For regular readers of Journeys in Darkness and Light, I’m sorry to say that things will be paused for a few days. We recently had a sudden, unexpected death in the family, so I will be away from the blog for awhile. I will still be moderating comments and checking email, Twitter, the usual. In the meantime, I hope you’ll check out some of the archived posts here.
When I get back, I hope to talk about Robert Altman’s The Long Goodbye, more from Season 1 of Star Trek: The Next Generation, and the Netflix show that everyone’s talking about, Stranger Things. Hope to see you soon.
The Petrified Forest (1936)
Directed by Archie Mayo
Produced by Hal B. Wallis
Written by Robert E. Sherwood (play), Charles Kenyon, Delmer Daves
Cinematography by Sol Polito
Edited by Owen Marks
TCM Greatest Classic: Gangsters – Humphrey Bogart DVD (1:22)
The Petrified Forest has achieved lasting fame as a precursor to film noir and for providing Humphrey Bogart with the career-launching role of gangster Duke Mantee. The film was based on a play of the same name by Robert E. Sherwood, which also starred Bogart and Leslie Howard. Howard plays Alan Squier, a drifter who wanders into a ramshackle diner in the Arizona desert town of Black Mesa, near the Petrified Forest. There he meets Gabrielle Maple (Bette Davis, just 28 at the time), daughter of the owner of the diner.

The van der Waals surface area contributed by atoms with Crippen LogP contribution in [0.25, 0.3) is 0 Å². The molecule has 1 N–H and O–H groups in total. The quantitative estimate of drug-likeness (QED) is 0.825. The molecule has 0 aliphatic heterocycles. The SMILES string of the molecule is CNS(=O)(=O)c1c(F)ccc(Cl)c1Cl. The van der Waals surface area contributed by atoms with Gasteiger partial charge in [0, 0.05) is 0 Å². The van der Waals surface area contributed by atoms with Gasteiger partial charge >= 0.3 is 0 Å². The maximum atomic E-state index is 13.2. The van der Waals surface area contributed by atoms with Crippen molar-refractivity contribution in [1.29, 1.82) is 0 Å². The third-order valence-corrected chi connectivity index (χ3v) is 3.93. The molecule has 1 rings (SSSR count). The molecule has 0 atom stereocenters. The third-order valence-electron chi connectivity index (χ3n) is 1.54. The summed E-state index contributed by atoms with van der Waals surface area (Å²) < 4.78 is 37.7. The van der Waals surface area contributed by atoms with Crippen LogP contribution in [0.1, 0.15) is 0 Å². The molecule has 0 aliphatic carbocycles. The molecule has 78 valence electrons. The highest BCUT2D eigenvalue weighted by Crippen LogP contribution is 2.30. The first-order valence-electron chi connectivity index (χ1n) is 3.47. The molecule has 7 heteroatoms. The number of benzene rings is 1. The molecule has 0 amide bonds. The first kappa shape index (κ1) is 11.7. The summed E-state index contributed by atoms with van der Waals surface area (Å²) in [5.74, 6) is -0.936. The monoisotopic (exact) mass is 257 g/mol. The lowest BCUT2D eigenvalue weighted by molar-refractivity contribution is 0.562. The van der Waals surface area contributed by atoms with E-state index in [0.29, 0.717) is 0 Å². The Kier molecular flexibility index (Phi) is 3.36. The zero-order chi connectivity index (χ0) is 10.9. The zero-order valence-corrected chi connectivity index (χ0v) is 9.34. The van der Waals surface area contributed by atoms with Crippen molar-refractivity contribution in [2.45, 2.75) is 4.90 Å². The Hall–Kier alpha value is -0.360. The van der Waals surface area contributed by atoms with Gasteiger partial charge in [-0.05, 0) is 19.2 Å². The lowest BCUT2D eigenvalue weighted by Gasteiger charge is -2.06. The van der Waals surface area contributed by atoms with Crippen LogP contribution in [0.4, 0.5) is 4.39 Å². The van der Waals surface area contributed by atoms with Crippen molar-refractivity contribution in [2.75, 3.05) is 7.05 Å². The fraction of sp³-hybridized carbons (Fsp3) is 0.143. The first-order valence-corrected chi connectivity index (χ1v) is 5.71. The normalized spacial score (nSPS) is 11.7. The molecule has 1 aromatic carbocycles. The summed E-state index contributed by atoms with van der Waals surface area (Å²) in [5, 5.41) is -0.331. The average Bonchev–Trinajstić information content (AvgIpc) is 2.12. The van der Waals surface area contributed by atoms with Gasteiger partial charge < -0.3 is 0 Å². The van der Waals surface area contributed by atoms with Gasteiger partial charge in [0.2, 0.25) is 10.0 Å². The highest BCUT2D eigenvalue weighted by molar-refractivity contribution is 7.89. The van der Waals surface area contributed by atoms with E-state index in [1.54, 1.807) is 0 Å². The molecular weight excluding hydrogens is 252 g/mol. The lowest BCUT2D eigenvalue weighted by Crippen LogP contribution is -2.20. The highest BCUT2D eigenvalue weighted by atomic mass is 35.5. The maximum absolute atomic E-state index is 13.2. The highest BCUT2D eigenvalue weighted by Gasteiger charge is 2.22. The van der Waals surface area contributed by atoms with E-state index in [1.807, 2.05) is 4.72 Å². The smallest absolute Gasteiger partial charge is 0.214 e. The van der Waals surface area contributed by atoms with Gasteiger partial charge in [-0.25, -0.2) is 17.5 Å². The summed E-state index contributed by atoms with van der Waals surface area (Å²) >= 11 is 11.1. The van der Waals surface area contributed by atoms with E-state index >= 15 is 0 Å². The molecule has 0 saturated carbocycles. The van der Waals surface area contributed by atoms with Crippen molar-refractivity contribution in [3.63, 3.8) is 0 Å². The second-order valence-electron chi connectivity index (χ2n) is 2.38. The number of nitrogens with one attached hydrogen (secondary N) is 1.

Panic in Year Zero (1962) Ray Milland
Kino Lorber DVD – library (1:32)
Most American International pictures focused on two primary goals: make movies that interest teenagers and make ‘em cheap. Panic in Year Zero doesn’t exactly break the mold, although teen interest (casting Frankie Avalon and Mary Mitchel) joins two seasoned veteran actors: Ray Milland and Jean Hagen in a disaster/end-of-the-world flick that still holds up pretty well.